Sugar plums with a beat: Portland’5 Centers for the Arts presents a one-night stream Dec. 12 of Decadancetheatre’s live-recorded “Hip Hop Nutcracker,” set in Brooklyn in the 1980s, with Kurtis Blow as emcee. Photo courtesy Jennifer Weber 

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Mary Oslund: A Personal Tribute

Martha Ullman West remembers the Oregon dance legend, who has died at 72, and whose influence remains strong among dancemakers

Mary Oslund, who as artist and administrator, choreographer and teacher, collaborator, mother, and mentor was central to the flowering of the arts in Portland for more than three decades, died on November 17 at her home in Southeast Portland, at age 72. The cause of death was MSA (Multi-System Atrophy), a rare neurological disease that attacks seemingly every part of the body most needed for moving and breathing and thinking, never mind the practice of the art of the dance.  

One of the last times I saw her, almost exactly a year ago, was at a performance by CNDC-Angers/Robert Swinston at the Newmark Theatre. She had trouble lifting that beautiful, 19th century poet’s face to greet me, and I thought at the time what an effort it must have been for her to watch those dancers perform Merce Cunningham’s Biped and Beach Birds, brilliantly using the technique that she carried in her own lovely bones. That said, there is little doubt that Mary’s passion for dance – doing it, creating  it, teaching it, watching it – did not stop her from making the effort, and if she thought about it at all, made it absolutely worth it.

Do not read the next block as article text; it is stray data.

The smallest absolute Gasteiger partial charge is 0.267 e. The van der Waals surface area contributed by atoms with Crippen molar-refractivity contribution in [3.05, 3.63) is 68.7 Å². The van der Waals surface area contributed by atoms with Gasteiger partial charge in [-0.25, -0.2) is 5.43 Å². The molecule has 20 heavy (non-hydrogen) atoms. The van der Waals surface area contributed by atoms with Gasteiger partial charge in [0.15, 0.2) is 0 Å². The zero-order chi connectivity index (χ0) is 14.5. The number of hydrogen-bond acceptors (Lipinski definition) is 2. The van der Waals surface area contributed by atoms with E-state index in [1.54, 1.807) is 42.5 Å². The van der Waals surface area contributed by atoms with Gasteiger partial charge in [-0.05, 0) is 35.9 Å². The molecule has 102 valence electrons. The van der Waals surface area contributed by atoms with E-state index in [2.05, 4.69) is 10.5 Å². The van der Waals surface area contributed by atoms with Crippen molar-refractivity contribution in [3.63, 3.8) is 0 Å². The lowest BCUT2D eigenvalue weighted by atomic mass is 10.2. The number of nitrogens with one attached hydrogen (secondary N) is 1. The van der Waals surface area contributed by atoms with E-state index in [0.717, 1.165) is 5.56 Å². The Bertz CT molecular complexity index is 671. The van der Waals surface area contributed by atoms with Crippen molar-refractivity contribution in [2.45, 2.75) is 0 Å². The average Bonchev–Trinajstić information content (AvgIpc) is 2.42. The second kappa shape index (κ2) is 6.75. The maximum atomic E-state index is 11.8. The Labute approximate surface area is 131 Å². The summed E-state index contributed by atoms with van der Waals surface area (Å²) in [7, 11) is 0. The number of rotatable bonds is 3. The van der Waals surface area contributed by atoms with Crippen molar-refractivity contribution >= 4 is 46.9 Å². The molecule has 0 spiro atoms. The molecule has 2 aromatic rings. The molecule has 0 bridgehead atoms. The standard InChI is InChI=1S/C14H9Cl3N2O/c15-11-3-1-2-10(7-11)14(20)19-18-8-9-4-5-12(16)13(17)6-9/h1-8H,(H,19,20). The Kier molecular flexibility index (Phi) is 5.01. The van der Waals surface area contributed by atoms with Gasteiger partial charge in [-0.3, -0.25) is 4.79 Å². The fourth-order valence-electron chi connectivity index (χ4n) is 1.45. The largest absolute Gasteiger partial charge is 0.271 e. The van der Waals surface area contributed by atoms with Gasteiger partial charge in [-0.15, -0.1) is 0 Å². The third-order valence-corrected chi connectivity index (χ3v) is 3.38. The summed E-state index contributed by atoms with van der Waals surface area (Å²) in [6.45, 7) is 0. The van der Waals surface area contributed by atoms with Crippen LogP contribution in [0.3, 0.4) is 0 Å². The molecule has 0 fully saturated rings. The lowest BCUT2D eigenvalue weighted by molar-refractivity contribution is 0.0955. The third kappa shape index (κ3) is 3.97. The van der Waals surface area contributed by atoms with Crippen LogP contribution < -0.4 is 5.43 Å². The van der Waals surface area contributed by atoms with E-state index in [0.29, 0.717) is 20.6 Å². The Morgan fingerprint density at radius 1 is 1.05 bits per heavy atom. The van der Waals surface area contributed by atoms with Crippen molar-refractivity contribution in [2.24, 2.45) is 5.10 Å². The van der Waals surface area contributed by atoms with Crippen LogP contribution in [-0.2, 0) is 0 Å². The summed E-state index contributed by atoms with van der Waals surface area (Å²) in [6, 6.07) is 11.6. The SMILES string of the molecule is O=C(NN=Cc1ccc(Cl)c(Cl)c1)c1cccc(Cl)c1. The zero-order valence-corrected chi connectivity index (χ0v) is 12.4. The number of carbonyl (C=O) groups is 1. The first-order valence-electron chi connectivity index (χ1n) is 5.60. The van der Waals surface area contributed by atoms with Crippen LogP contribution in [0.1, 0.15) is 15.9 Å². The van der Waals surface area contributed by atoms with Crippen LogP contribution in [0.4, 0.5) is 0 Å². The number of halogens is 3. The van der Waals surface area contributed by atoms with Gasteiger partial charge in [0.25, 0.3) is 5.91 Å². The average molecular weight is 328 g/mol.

Mary Oslund, with her daughter Liv leaning against the mirror: in the studio and in her element. Photo: Blaine Truitt Covert

Mary was diagnosed with MSA a little more than a decade ago.  She told me about it, in confidence, at Gregg Bielemeier’s 60th birthday party, in August 2010, while we sat on our hosts’ hard cement back steps, observing the revelry and getting caught up. I asked her how she was, and in a calm, level voice, she described her symptoms – loss of balance, muscle weakness, dizziness. For the first time in nearly three decades of free-wheeling conversations about a wide range of professional and personal subjects, I did not know what to say.